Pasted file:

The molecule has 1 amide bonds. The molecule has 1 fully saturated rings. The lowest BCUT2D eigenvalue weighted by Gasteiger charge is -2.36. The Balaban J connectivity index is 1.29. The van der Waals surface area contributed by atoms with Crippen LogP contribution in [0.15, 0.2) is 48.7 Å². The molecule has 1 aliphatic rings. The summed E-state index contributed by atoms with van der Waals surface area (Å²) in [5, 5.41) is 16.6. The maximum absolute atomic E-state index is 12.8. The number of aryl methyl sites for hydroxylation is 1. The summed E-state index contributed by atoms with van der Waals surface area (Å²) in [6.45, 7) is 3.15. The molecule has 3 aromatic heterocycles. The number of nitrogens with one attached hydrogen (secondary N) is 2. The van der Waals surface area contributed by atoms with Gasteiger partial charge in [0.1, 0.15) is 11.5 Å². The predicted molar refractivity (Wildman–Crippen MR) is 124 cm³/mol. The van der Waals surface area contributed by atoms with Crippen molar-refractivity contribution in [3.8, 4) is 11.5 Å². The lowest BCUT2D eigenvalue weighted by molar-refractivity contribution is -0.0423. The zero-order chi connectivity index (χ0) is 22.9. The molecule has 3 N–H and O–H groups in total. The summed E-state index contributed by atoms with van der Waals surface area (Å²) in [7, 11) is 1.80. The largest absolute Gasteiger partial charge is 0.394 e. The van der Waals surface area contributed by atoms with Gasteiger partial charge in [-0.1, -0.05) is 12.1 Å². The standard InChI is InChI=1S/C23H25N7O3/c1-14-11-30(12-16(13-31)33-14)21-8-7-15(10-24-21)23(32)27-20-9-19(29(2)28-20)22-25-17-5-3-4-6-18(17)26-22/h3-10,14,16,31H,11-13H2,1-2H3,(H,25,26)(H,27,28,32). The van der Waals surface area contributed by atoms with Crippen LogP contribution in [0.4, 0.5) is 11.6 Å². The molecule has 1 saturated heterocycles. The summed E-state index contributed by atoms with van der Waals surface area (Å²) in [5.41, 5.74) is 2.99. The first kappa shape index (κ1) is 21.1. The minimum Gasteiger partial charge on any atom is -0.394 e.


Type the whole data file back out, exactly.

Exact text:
The molecule has 1 amide bonds. The molecule has 1 fully saturated rings. The lowest BCUT2D eigenvalue weighted by Gasteiger charge is -2.36. The Balaban J connectivity index is 1.29. The van der Waals surface area contributed by atoms with Crippen LogP contribution in [0.15, 0.2) is 48.7 Å². The molecule has 1 aliphatic rings. The summed E-state index contributed by atoms with van der Waals surface area (Å²) in [5, 5.41) is 16.6. The maximum absolute atomic E-state index is 12.8. The number of aryl methyl sites for hydroxylation is 1. The summed E-state index contributed by atoms with van der Waals surface area (Å²) in [6.45, 7) is 3.15. The molecule has 3 aromatic heterocycles. The number of nitrogens with one attached hydrogen (secondary N) is 2. The van der Waals surface area contributed by atoms with Gasteiger partial charge in [0.1, 0.15) is 11.5 Å². The predicted molar refractivity (Wildman–Crippen MR) is 124 cm³/mol. The van der Waals surface area contributed by atoms with Crippen molar-refractivity contribution in [3.8, 4) is 11.5 Å². The lowest BCUT2D eigenvalue weighted by molar-refractivity contribution is -0.0423. The zero-order chi connectivity index (χ0) is 22.9. The molecule has 3 N–H and O–H groups in total. The summed E-state index contributed by atoms with van der Waals surface area (Å²) in [7, 11) is 1.80. The largest absolute Gasteiger partial charge is 0.394 e. The van der Waals surface area contributed by atoms with Gasteiger partial charge in [-0.1, -0.05) is 12.1 Å². The standard InChI is InChI=1S/C23H25N7O3/c1-14-11-30(12-16(13-31)33-14)21-8-7-15(10-24-21)23(32)27-20-9-19(29(2)28-20)22-25-17-5-3-4-6-18(17)26-22/h3-10,14,16,31H,11-13H2,1-2H3,(H,25,26)(H,27,28,32). The van der Waals surface area contributed by atoms with Crippen LogP contribution in [0.4, 0.5) is 11.6 Å². The molecule has 1 saturated heterocycles. The summed E-state index contributed by atoms with van der Waals surface area (Å²) in [5.41, 5.74) is 2.99. The first kappa shape index (κ1) is 21.1. The minimum Gasteiger partial charge on any atom is -0.394 e.